2. How Bad Are All of Us


Romans 3:9-18;23; 7:14-25; 1 John 1:8-10; Psalm 51:5; Ephesians 2:3

Balance with: Psalm 139:14; Romans 7:14-25


On the whole, is mankind more good or more bad? Most humanists, as well as Confucianists, say that man is basically good. However, letís look at the historical record. War is a terrible thing, and an unjust thing, with many peaceful adults and kids being killed. In the last 3,000 years, how many years do you think there are of potential peace? (wait for answers) The answer is at most 100 years. Almost 2,000 years ago, Jesus, the Prince of Peace was born. This fact seemed unnoticed by most armies. Since Jesus was born, how many years how many years were potentially free from war? (wait for answer) At most, 40 years. What is the last year of potential peace? (149 A.D.)


Letís look at our priorities. We are trying to cure every kind of rare disease, yet in the late 20th century, 12 million kids per year die of vaccinable diseases. We have the vaccines. How can this be?


So how bad are we? People are not as bad as they could be. Demons may be that way, but while people are totally depraved, we are not "utterly depraved". Even Hitler, it was said, was kind to his pet dogs. Everyone is not equally bad, and everyone is not bad in the same way. The rich man in Luke 16, was unselfishly concerned that his five brothers did not end up in torment as he did. We do have some good in us, at least compared to Idi Amin, but that is not the point. The point is that, compared to God, we have no good in us that is pleasing to God. Hebrews 11:6 says that "without faith it is impossible to please God."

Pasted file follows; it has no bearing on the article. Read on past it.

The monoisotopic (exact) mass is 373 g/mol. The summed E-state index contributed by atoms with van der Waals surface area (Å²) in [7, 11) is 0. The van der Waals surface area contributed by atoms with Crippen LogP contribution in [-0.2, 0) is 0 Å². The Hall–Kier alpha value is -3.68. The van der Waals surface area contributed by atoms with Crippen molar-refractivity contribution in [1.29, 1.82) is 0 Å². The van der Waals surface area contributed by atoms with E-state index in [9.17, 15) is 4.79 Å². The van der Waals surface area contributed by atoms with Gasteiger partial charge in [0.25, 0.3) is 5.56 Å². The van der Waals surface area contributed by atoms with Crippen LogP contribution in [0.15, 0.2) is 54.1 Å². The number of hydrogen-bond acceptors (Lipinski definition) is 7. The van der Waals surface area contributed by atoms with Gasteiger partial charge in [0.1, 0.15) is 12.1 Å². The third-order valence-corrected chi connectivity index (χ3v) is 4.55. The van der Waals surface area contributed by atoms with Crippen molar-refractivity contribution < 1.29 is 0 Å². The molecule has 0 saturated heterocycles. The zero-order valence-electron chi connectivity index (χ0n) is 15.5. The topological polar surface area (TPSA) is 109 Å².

Romans 3:9-18;23 says what we look like from Godís perspective. Please turn to it now. ...


Profoundly fallen in _____________, ______________, ________________

Romans 1:18,22; 2 Thessalonians 2:10-11; John 12:39-40 Romans 2:5; John 8:37; 2 Thessalonians 2:12; Romans 2:5


We are profoundly fallen in mind, will, and heart.


Proverbs 20:9 says "Who can says, ĎI have kept my heart pure; I am clean and without siní?


Proverbs 16:25 says, "There is a way that seems right to a man but in the end it leads to death."


1 Corinthians 1 shows that the message of the cross is foolishness to the wise of this world.


We are ________________________ and ________________ in Godís eyes

Isaiah 4:4; 64:6; James 1:21; Proverbs 30:12 Hosea 9:10; Psalm 53:1; Nahum 1:14 Revelation 22:11


Not only are we bad in intellect, will, and heart, our discerning of evil is, how shall I say it, less than perfect. Consider the following quotes

"I do not consider Hitler to be as bad as he is depicted. He is showing an ability that is amazing and he seems to be gaining his victories without much bloodshed. "

Mohandas K. Gandhi - remark to Rajkumari Amrit in May, 1940


"Knowing of your congregationís deep involvement in the major social and constitutional issues of our country is a great inspiration to me" U.S. Vice President Walter Mondale in a letter of reference - for Rev. Jim Jones (of later Jonestown infamy) on 12/2/1978.


We do not even see our own sin.

Fallen - intellect, will, heart, and we do not even realize it.


We are vile and filthy in Godís eyes. A key point that is easy to miss, is that these verse are NOT just saying our sins are vile and filthy. They say we are vile and filthy. When someone uses foul language and says it accidentally "slipped out", how did that foul thing get inside in the first place?


We are _______________ in sin and __________________ of sin

Ephesians 2:1,5; Romans 6:21,23; 7:6 Romans 6:20,22; 7:14,23; Galatians 3:22,23; Luke 4:18


We are dead in sin and prisoners of sin. How can we be both? We are like a condemned prisoner awaiting execution. The judge has said, today, you are a dead man.


We need Godís ______________, _______________, and ______________

Matthew 6:12,15; Mark 2:7; Hebrews 10:4; 1 John 1:9; Acts 15:9 John 3:36; Acts 5:20; 2 Corinthians 5:17


We need Godís forgiveness, cleansing, and life.


Does God blame us for Adamís sin? No, according to Romans 5:13, Ezekiel 18, and other passages. Yet all Adamís seed are cursed with His nature, leading to certain condemnation. If Christ only forgave us of our sins on the cross, that would not be good enough. He need cleansing for our nature too. Christ also opened the way for that on the cross too.